All candidates must fulfill the admissions criteria and degree requirements of the unit in which they are enrolled. Candidates indicate in their application to the School of Graduate Studies that they wish to be considered for the Collaborative Specialization. Once admitted to the home program, candidates will then also have their applications reviewed by the MACS committee, and successful candidates will be notified by the Specialization Director. Students do also have the possibility to apply to the Collaborative Specialization once registered in one of the home units, up until the end of their second year of study.
Students must complete a year–long core course, which in all five core units can be counted as an elective, and a fieldwork requirement, which is additional to unit requirements. The core course, Methods in Mediterranean Archeology (1.0 FCE) will consist of 24 weekly classes, split into four blocks of six classes with the following themes: landscape, settlement and demography; technology and economy; connectivity and networks; art and religion. A range of relevant faculty will give classes within each of these blocks, chosen so as to maximize the temporal and spatial breadth encountered within each theme, and to expose students to the range of methods utilized (for example the use of archaeological intensive survey to reveal landscape use, and how epigraphy is used to reconstruct aspects of demography). With the diachronic occupation of a number of key sites in the Mediterranean, special foci on individual sites, such as Knossos, will be an invaluable strategy. Students will be assessed through writing assignments, seminar presentations, and in-class participation. Grades will be on the graduate letter grade scale as indicated by the University Assessment and Grading Practices Policy and deadlines for coursework also follow unit and SGS deadlines. The course will typically be taken in the first or second year of the program. PhD students from participating units will have priority, though it will also be open to students from other units, contingent upon approval from the Specialization committee.
The aim is for the student through the Methods in Mediterranean Archaeology course to develop a critical understanding of what constitutes method within the different domains of Classical archaeology, ancient history, and prehistory, and the challenges and opportunities in working across these methods to produce new frameworks for researching the ancient Mediterranean.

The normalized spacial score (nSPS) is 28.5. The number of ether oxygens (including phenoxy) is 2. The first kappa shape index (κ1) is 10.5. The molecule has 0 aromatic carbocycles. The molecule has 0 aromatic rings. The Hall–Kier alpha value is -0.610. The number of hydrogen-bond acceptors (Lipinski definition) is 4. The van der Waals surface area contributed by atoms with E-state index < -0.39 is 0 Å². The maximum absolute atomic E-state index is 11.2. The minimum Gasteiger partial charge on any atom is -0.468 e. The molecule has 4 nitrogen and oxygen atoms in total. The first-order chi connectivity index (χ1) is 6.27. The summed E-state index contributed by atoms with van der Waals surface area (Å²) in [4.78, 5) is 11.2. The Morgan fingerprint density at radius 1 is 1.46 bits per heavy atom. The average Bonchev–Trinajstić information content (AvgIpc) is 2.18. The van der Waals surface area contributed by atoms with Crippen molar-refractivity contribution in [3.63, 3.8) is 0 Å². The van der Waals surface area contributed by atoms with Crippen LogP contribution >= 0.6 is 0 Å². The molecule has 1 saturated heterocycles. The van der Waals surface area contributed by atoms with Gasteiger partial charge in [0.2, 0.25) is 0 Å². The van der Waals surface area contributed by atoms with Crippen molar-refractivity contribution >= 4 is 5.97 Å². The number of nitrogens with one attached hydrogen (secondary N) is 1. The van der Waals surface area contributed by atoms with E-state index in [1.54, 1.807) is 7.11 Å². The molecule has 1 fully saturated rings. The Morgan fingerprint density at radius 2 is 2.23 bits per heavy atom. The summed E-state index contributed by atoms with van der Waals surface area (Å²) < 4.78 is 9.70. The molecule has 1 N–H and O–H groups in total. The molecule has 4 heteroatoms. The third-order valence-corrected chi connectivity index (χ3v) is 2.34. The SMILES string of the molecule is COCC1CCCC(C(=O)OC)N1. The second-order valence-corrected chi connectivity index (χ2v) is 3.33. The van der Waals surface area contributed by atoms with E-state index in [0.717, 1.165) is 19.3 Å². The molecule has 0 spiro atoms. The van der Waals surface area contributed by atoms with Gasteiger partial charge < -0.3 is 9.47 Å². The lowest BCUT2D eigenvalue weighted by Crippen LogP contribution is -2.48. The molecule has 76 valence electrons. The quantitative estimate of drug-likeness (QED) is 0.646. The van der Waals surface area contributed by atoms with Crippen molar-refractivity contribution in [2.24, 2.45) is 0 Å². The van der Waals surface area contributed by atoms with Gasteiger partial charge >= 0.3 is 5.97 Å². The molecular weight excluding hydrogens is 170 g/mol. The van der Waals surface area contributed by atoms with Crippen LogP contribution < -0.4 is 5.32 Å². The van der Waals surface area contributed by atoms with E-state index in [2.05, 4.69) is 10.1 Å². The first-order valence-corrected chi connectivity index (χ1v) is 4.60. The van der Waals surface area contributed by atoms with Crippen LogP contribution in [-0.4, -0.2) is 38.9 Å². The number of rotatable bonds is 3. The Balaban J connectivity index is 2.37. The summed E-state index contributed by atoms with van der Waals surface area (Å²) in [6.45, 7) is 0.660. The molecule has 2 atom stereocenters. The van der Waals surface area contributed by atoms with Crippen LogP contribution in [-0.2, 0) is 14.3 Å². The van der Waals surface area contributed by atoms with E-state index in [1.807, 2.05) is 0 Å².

The fieldwork requirement is four weeks on an archaeological project in the Mediterranean, which can be excavation, survey, or a study season. Students will take part in projects run by core faculty from participating units. No prior fieldwork experience is expected or required – the necessary skills will be taught as part of the fieldwork. The fieldwork requirement will be run as a CR/NCR course; students will be required to demonstrate participation and submit a fieldwork daybook to the Specialization committee for assessment and feedback in line with the assessment of student performance in placements policy. Efforts will be made to accommodate students who cannot fulfill the fieldwork requirement for whatever reason. Fieldwork will be funded through a combination of project budgets and scholarships, with no ancillary fees; it will be cost neutral to the student. Faculty have a good track record of success in securing funding for their fieldwork, and already take doctoral students to the field in ongoing projects.
The dissertation topic will be in the area of Mediterranean archaeology/ ancient history/Classical archaeology. The advisory committee will include at least one graduate faculty member affiliated with MACS, and students are encouraged to seek representation on the committee from outside the home unit. Before the thesis defense, all students are required to present a dissertation colloquium where the originality of their research is open to scrutiny before the dissertation is examined.
In addition to the specialization requirements listed above, students will have the opportunity to take part in a Mediterranean Archaeology proseminar series, which launched in September 2017. The proseminar series, which features monthly talks, will provide the opportunity for faculty and students to come together on a regular basis. Attendance will be optional but encouraged. As part of this proseminar series, the students will have the opportunity to organize an annual workshop.
Upon successful completion of the PhD requirements of the host department and the program, students receive the notation “Completed Mediterranean Archaeology Collaborative Specialization” on their transcript.